Leveraged loans have traditionally been secured with liens (i.e. secured by some form of collateral) and strict covenants, enabling borrowers to raise a decent portion of debt at relatively low rates. However, leveraged loans have increasingly become covenant light (aka cov-lite) following the Global Financial Crisis. As figure 2 points out, around 80% of all leveraged loans were cov-lite in 2019. These loans are less protective as they lack the early warning signs that indicate a deterioration in the financial position of borrowers. The recurrence of cov-lite loans can be explained with the increasing competition in the loans market, resulting from more sophisticated methods of spreading risks (e.g. through structured products). Critics state that high levels of cov-lite loans decrease overall stability in financial markets. However, covenant-heavy lending agreements may also trigger corporate defaults, as companies are pressured to restructure quickly and thus lose flexibility.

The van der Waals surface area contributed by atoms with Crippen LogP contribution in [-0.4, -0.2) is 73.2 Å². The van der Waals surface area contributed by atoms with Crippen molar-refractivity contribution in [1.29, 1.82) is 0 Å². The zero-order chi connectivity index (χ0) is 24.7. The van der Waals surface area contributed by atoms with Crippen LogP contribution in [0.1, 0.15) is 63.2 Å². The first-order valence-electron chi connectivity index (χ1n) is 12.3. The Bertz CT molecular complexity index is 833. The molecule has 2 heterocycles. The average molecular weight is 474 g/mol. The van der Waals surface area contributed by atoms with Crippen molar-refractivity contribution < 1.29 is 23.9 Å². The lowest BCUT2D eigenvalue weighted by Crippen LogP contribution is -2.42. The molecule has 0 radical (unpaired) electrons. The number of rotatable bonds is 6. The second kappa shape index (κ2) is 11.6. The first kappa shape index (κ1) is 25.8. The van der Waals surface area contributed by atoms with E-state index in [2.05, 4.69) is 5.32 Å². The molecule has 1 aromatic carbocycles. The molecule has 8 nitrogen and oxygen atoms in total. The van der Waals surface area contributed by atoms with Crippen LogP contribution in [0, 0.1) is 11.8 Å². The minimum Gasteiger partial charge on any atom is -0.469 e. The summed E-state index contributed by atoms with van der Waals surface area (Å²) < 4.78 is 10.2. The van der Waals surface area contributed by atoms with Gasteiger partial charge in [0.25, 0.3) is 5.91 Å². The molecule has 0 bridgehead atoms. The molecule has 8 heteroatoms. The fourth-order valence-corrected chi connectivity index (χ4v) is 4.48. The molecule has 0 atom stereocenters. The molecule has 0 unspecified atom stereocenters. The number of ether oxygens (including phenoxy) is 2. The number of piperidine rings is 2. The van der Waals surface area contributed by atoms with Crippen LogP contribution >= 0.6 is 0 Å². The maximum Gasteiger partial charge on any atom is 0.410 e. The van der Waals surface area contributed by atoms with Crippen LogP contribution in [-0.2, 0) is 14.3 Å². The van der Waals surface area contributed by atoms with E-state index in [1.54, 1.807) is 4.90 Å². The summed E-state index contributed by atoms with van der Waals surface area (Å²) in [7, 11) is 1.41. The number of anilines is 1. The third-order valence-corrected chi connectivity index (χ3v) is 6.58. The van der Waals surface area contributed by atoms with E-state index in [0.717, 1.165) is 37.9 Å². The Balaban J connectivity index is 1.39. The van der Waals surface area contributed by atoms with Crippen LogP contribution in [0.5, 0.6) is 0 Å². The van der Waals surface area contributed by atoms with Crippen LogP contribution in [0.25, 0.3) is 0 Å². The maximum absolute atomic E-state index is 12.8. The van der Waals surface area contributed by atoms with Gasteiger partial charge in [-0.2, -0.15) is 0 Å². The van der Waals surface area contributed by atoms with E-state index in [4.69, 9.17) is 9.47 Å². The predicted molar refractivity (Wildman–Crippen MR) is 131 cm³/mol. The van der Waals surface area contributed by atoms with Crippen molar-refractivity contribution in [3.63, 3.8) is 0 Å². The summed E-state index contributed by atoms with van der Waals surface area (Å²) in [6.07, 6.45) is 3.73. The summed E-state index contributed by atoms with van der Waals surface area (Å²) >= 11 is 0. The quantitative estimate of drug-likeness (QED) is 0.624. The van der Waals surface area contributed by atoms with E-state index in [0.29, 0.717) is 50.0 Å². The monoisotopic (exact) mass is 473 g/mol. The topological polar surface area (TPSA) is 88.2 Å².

Leveraged loans are often issued along with an even more senior revolving credit line ­– a sort of corporate credit card that allows the borrower to drawdown, repay or re-borrow money on a regular basis. It is mainly used to satisfy short-term working capital needs and is sourced from the same lenders. The credit limit is usually based on historical cash flows or on actual levels of working capital. Similar to term loans, revolving credits are often secured in the Leveraged Finance market.